Colonization and Extinction in Dynamic Habitats: An Occupancy Approach for a Great Plains Stream Fish Assemblage
Despite the importance of habitat in determining species distribution and persistence, habitat dynamics are rarely modeled in studies of metapopulations. We used an integrated habitat–occupancy model to simultaneously quantify habitat change, site fidelity, and local colonization and extinction rates for larvae of a suite of Great Plains stream fishes in the Arikaree River, eastern Colorado, USA, across three years.
Sites were located along a gradient of flow intermittency and groundwater connectivity. Hydrology varied across years: the first and third being relatively wet and the second dry. Despite hydrologic variation, our results indicated that site suitability was random from one year to the next. Occupancy probabilities were also independent of previous habitat and occupancy state for most species, indicating little site fidelity. Climate and groundwater connectivity were important drivers of local extinction and colonization, but the importance of groundwater differed between periods.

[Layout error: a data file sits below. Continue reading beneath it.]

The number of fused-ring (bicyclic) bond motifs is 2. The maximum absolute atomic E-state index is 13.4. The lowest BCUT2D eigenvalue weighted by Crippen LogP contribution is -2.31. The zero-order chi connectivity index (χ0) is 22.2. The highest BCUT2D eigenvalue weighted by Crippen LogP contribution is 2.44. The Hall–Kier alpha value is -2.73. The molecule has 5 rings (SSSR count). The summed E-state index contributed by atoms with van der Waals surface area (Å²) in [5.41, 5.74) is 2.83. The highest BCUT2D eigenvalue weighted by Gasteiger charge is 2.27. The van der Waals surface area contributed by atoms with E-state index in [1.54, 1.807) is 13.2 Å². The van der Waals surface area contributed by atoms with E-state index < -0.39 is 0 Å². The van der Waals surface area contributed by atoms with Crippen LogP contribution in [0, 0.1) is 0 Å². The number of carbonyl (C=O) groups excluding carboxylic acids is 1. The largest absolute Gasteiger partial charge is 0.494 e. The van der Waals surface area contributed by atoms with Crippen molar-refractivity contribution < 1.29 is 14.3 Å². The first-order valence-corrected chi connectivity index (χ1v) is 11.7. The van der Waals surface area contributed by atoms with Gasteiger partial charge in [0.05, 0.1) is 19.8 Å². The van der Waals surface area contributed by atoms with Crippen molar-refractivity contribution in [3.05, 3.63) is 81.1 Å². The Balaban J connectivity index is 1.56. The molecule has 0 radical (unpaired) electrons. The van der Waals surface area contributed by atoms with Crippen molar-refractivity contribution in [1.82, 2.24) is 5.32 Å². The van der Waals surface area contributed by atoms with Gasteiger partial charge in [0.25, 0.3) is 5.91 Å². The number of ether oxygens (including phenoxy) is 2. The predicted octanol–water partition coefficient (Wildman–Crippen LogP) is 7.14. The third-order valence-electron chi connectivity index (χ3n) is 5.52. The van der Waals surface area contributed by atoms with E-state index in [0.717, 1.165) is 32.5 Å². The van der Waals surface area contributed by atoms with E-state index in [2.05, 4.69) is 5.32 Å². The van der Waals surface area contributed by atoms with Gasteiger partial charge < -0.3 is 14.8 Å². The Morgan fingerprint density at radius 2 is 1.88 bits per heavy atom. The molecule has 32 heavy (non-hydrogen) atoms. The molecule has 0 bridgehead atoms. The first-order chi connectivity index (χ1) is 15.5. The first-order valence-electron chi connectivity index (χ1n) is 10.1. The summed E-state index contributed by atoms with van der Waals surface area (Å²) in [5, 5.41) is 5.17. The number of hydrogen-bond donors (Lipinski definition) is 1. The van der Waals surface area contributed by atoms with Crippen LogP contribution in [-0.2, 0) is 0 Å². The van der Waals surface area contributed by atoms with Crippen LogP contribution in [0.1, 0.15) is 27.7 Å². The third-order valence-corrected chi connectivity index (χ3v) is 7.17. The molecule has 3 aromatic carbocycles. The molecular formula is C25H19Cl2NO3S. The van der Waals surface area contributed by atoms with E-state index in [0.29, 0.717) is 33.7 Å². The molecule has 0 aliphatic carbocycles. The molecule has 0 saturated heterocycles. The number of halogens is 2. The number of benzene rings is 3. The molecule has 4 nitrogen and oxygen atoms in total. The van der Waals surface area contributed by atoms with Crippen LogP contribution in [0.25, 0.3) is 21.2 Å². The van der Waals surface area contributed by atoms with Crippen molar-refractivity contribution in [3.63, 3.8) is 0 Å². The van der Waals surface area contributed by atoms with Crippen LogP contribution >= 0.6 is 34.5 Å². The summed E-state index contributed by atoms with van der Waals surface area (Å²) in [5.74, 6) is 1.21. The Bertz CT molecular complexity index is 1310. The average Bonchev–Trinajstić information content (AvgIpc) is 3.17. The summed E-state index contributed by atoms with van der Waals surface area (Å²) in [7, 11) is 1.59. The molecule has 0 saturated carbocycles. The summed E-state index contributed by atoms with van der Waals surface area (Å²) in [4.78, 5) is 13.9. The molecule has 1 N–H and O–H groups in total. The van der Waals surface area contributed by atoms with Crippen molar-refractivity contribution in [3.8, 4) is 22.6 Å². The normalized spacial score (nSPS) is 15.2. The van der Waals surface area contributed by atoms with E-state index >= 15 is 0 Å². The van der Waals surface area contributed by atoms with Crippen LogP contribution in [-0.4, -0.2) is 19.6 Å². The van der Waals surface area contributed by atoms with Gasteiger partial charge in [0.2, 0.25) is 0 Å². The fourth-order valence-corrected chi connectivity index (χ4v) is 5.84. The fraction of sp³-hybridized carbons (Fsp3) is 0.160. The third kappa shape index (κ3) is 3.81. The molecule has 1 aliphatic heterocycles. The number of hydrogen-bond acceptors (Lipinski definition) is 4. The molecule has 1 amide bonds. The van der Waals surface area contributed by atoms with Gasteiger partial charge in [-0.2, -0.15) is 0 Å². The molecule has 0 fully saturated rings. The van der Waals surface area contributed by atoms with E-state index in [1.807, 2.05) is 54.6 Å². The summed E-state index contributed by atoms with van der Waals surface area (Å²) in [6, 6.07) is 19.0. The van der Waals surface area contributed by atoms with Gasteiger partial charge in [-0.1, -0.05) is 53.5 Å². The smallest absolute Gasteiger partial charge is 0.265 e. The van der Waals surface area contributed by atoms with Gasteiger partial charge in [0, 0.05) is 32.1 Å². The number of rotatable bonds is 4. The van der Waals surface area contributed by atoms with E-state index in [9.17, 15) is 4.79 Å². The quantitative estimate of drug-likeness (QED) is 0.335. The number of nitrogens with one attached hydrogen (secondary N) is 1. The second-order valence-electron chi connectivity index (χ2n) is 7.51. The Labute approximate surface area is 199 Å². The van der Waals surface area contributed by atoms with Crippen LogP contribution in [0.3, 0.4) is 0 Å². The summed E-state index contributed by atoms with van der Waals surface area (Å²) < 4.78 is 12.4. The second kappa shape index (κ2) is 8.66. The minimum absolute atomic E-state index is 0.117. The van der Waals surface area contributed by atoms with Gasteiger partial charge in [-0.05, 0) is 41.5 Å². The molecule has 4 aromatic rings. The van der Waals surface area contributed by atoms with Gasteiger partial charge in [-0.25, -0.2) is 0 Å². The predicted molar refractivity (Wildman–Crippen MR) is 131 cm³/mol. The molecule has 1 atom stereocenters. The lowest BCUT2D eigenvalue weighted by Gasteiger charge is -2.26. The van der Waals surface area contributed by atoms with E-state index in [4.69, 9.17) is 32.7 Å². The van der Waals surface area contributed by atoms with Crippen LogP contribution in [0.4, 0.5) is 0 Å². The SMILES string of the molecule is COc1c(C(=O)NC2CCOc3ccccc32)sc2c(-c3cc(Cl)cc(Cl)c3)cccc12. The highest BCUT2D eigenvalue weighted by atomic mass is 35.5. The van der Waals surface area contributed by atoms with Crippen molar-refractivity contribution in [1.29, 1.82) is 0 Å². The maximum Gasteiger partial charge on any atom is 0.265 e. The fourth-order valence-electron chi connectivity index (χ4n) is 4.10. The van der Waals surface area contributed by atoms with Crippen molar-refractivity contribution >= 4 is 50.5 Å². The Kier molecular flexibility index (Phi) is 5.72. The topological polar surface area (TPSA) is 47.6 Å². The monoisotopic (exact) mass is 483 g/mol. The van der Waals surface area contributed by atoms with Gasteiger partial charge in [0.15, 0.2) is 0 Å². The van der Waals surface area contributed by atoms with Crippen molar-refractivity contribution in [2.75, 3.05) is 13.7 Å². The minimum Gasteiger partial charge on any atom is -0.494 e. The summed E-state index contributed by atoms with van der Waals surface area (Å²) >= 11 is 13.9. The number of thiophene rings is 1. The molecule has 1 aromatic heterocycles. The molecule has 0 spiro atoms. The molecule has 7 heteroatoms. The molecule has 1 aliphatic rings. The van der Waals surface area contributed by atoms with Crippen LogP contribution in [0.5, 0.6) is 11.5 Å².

Across species, site extinction probabilities were highest during the transition from wet to dry conditions (range: 0.52–0.98), and the effect of groundwater was apparent with higher extinction probabilities for sites not fed by groundwater. Colonization probabilities during this period were relatively low for both previously dry sites (range: 0.02–0.38) and previously wet sites (range: 0.02–0.43).
In contrast, no sites dried or remained dry during the transition from dry to wet conditions, yielding lower but still substantial extinction probabilities (range: 0.16–0.63) and higher colonization probabilities (range: 0.06–0.86), with little difference among sites with and without groundwater. This approach of jointly modeling both habitat change and species occupancy will likely be useful to incorporate effects of dynamic habitat on metapopulation processes and to better inform appropriate conservation actions.